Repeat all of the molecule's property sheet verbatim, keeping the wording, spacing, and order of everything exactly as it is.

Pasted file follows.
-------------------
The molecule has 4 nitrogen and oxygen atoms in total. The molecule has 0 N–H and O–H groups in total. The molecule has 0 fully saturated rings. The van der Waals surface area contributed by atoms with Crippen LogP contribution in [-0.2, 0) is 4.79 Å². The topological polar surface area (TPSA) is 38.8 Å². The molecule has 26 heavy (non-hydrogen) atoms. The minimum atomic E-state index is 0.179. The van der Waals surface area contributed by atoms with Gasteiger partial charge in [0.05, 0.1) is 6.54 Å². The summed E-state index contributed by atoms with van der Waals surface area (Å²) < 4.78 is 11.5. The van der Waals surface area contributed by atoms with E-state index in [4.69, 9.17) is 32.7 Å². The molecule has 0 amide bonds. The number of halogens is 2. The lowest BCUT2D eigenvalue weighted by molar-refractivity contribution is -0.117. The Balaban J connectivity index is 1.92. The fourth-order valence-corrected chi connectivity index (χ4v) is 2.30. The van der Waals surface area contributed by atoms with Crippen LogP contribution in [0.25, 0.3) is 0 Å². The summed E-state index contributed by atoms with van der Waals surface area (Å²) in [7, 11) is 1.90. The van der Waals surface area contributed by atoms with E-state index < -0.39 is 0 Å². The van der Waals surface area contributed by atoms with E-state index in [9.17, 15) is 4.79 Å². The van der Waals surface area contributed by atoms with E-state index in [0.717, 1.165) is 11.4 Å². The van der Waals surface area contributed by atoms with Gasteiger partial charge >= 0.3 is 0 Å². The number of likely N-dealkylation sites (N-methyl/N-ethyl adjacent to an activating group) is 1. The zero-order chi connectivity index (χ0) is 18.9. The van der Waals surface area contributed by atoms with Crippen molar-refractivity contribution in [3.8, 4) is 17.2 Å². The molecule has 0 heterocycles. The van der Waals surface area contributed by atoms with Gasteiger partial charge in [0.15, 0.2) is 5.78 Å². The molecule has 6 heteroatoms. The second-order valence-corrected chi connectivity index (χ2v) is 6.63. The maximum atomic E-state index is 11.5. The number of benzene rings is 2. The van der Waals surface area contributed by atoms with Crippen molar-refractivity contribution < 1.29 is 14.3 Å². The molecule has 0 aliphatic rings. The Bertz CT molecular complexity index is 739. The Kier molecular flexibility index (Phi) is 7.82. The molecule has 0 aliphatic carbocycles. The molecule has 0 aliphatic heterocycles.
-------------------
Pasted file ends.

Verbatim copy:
The molecule has 4 nitrogen and oxygen atoms in total. The molecule has 0 N–H and O–H groups in total. The molecule has 0 fully saturated rings. The van der Waals surface area contributed by atoms with Crippen LogP contribution in [-0.2, 0) is 4.79 Å². The topological polar surface area (TPSA) is 38.8 Å². The molecule has 26 heavy (non-hydrogen) atoms. The minimum atomic E-state index is 0.179. The van der Waals surface area contributed by atoms with Gasteiger partial charge in [0.05, 0.1) is 6.54 Å². The summed E-state index contributed by atoms with van der Waals surface area (Å²) < 4.78 is 11.5. The van der Waals surface area contributed by atoms with E-state index in [4.69, 9.17) is 32.7 Å². The molecule has 0 amide bonds. The number of halogens is 2. The lowest BCUT2D eigenvalue weighted by molar-refractivity contribution is -0.117. The Balaban J connectivity index is 1.92. The fourth-order valence-corrected chi connectivity index (χ4v) is 2.30. The van der Waals surface area contributed by atoms with Crippen LogP contribution in [0.25, 0.3) is 0 Å². The summed E-state index contributed by atoms with van der Waals surface area (Å²) in [7, 11) is 1.90. The van der Waals surface area contributed by atoms with E-state index < -0.39 is 0 Å². The van der Waals surface area contributed by atoms with E-state index in [9.17, 15) is 4.79 Å². The van der Waals surface area contributed by atoms with E-state index in [0.717, 1.165) is 11.4 Å². The van der Waals surface area contributed by atoms with Gasteiger partial charge >= 0.3 is 0 Å². The number of likely N-dealkylation sites (N-methyl/N-ethyl adjacent to an activating group) is 1. The zero-order chi connectivity index (χ0) is 18.9. The van der Waals surface area contributed by atoms with Crippen molar-refractivity contribution in [3.8, 4) is 17.2 Å². The molecule has 0 heterocycles. The van der Waals surface area contributed by atoms with Gasteiger partial charge in [0.15, 0.2) is 5.78 Å². The molecule has 6 heteroatoms. The second-order valence-corrected chi connectivity index (χ2v) is 6.63. The maximum atomic E-state index is 11.5. The number of benzene rings is 2. The van der Waals surface area contributed by atoms with Crippen molar-refractivity contribution < 1.29 is 14.3 Å². The molecule has 0 aliphatic rings. The Bertz CT molecular complexity index is 739. The Kier molecular flexibility index (Phi) is 7.82. The molecule has 0 aliphatic carbocycles. The molecule has 0 aliphatic heterocycles.